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Rituximab may be effective for systemic rheumatoid vasculitis

Reuters Health • The Doctor's Channel Daily Newscast

NEW YORK (Reuters Health) – Patients with systemic vasculitis associated with rheumatoid arthritis respond well to rituximab therapy, French investigators report in Arthritis Care & Research online November 10.

“Complete remission of SRV was achieved in nearly three quarters of patients receiving rituximab treatment in daily practice, with a significant decrease in prednisone dosage and an acceptable toxicity profile,” Dr. Xavier Puechal, with Le Mans General Hospital, and colleagues conclude.

They explain that a small subset of patients with long-standing seropositive rheumatoid arthritis may be affected with systemic vasculitis. Rituximab has been shown to induce remission in severe antineutrophil cytoplasmic antibody (ANCA)-associated vasculitis, and might be similarly helpful in systemic rheumatoid vasculitis (SRV).

To investigate, the team examined data in the nationwide Autoimmunity and Rituximab registry. They identified 1994 patients with rheumatoid arthritis who were treated with rituximab. In this group, 17 had confirmed, active SRV.

After 6 months of rituximab treatment, 12 of the patients had complete remission of vasculitis, 4 had a partial response, and 1 had died, the investigators found.

At baseline, the mean score in the SRV group on a standard vasculitis activity scale was 9.6 and the mean prednisone dosage was 19.2 mg/day; those values were reduced to 0.6 and 9.7 mg/day, respectively, after 6 months of rituximab, according to the report.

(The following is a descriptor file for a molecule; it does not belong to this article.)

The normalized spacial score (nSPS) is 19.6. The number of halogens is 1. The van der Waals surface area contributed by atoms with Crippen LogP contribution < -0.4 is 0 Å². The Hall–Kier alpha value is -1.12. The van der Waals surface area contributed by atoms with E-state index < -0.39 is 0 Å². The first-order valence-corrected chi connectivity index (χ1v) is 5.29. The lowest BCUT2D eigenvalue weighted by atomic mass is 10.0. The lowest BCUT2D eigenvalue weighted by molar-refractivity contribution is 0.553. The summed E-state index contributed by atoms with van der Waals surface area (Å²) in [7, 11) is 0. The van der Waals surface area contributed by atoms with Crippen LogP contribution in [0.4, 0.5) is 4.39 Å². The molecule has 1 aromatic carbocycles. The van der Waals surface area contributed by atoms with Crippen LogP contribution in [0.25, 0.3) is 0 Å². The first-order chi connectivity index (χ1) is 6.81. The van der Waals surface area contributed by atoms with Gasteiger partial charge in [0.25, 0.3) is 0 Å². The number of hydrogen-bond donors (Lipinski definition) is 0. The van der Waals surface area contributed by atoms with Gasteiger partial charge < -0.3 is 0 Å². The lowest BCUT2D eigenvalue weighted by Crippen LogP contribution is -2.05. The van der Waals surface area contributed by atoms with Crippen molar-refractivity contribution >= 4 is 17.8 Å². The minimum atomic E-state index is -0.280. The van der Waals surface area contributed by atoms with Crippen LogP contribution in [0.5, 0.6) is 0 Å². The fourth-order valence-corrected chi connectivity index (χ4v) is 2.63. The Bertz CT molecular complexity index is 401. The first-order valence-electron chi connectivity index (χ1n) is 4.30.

Regarding safety, there were three cases of severe infection; one patient died of sepsis, one developed subcutaneous abscess with cellulitis, and the third had a relapse of post-surgical infection in an elbow prosthesis.

None of six patients who received subsequent rituximab treatments on a preemptive basis experienced a relapse. However, among those receiving either methotrexate alone or no maintenance therapy, three had a relapse of vasculitis. Remission was restored in two of the latter cases with further rituximab treatments, Dr. Puechal and colleagues report.

Based on these findings, they conclude, “Rituximab represents a suitable therapeutic option to induce remission in SRV but maintenance therapy seems to be necessary.”

At last follow-up, the authors report, 16 patients were still alive and 15 were in sustained complete remission.

Reference:

Rituximab therapy for systemic vasculitis associated with rheumatoid arthritis. Results from the autoimmunity and rituximab registry

Arthritis Care Res 2011.